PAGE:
Confessions of a Tripod Addict (Part Two of Two)

Please read Part One first, so you know what being a Triprostitute is all about.

Until recently, my workhorse tripod and travel tripod were Gitzos, same as with many of you. Mine are the old kind, with legs that rotate so you have to extend and retract them in the right order. I never did get comfortable with that. Also, they are so old that they don’t work very smoothly, with the legs sometimes freezing up on me right when the light gets good. Given the price of the new Gitzos, and of the new Really Right Stuff tripod, I’m sure I would have stuck it out with my old Gitzos for a while had I not discovered Feisol.

Feisol was a vendor at the 2011 CNPA annual meeting, where I learned about the company for the first time. The very personable Michael Affemann allowed me to play with and scrutinize his products without giving me a sales pitch. I was impressed, to say the least, both with Michael AND his products. Feisol’s tripods appeared to be as good or better quality than Gitzo, with a price that was 40% lower. How could that be? Remember, I’m a Triprostitute. Nobody’s going to pull a fast one on me when it comes to camera supports. So I let Michael give me the sales pitch. After that, I was hooked.

In a nutshell, as a company Feisol starting manufacturing carbon-fiber tubes first, developing new technologies for making the strongest and lightest tubes. (Sorry, I just can’t bring myself to use the term “cutting-edge” that is in the Feisol literature. Am I the only person who cringes at jargon like that? Like “space-age” or “industrial-duty” or “precision-engineered.” Okay, I’m on a rant. I’ll shut up now.) Anyway, Feisol took the carbon-fiber technology they had already developed and started manufacturing tripods from the ground up. (Oops, that’s more jargon, ain’t it?) Their goal, and one to which I think they’ve succeeded, was to create the best tripods available for the money.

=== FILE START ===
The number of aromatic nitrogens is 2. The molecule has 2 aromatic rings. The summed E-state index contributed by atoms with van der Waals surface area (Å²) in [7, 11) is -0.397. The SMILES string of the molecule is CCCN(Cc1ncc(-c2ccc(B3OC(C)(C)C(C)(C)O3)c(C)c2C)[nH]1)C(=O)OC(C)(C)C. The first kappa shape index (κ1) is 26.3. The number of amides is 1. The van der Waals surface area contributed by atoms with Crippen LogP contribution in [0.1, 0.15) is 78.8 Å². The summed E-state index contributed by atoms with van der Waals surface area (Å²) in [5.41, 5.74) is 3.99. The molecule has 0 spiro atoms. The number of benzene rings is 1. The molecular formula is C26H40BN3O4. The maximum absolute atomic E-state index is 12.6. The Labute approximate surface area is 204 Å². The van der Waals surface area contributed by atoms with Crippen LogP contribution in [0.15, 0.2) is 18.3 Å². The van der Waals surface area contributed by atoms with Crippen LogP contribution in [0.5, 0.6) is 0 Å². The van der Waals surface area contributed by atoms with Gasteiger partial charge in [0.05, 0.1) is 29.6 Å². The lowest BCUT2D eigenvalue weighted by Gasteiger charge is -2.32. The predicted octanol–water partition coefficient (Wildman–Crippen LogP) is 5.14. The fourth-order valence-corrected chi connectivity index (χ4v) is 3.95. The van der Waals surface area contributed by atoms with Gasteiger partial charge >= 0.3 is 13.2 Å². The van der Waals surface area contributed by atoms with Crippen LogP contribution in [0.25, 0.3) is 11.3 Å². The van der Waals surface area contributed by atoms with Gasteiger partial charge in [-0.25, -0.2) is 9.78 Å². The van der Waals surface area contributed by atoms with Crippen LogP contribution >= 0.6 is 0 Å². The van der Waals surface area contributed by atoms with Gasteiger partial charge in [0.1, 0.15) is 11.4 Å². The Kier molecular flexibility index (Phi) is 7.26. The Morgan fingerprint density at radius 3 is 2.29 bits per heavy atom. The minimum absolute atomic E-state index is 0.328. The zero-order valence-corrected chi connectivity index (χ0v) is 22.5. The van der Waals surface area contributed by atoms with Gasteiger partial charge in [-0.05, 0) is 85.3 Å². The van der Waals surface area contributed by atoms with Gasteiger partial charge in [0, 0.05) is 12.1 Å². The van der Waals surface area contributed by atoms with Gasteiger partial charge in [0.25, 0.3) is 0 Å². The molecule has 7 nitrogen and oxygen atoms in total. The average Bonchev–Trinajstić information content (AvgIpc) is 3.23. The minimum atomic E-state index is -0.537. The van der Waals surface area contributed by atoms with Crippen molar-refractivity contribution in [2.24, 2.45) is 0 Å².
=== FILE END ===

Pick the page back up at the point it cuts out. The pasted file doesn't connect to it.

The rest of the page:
Before I go any further, full disclosure. I am not a paid spokesperson for Feisol, or any other company for that matter. They aren’t giving me any money to say nice things about them and they aren’t sending me a bunch of stuff for free. If you click the Feisol logo in the right column of this blog, the only thing I get out of it is the satisfaction of knowing that I’ve directed someone to a quality product. (As I keep saying, if any company out there wants to throw some money and/or gear my way, I’m happy to receive it. I won’t say nice things just because of it, but I’ll be happy to take your money and try out your stuff. J)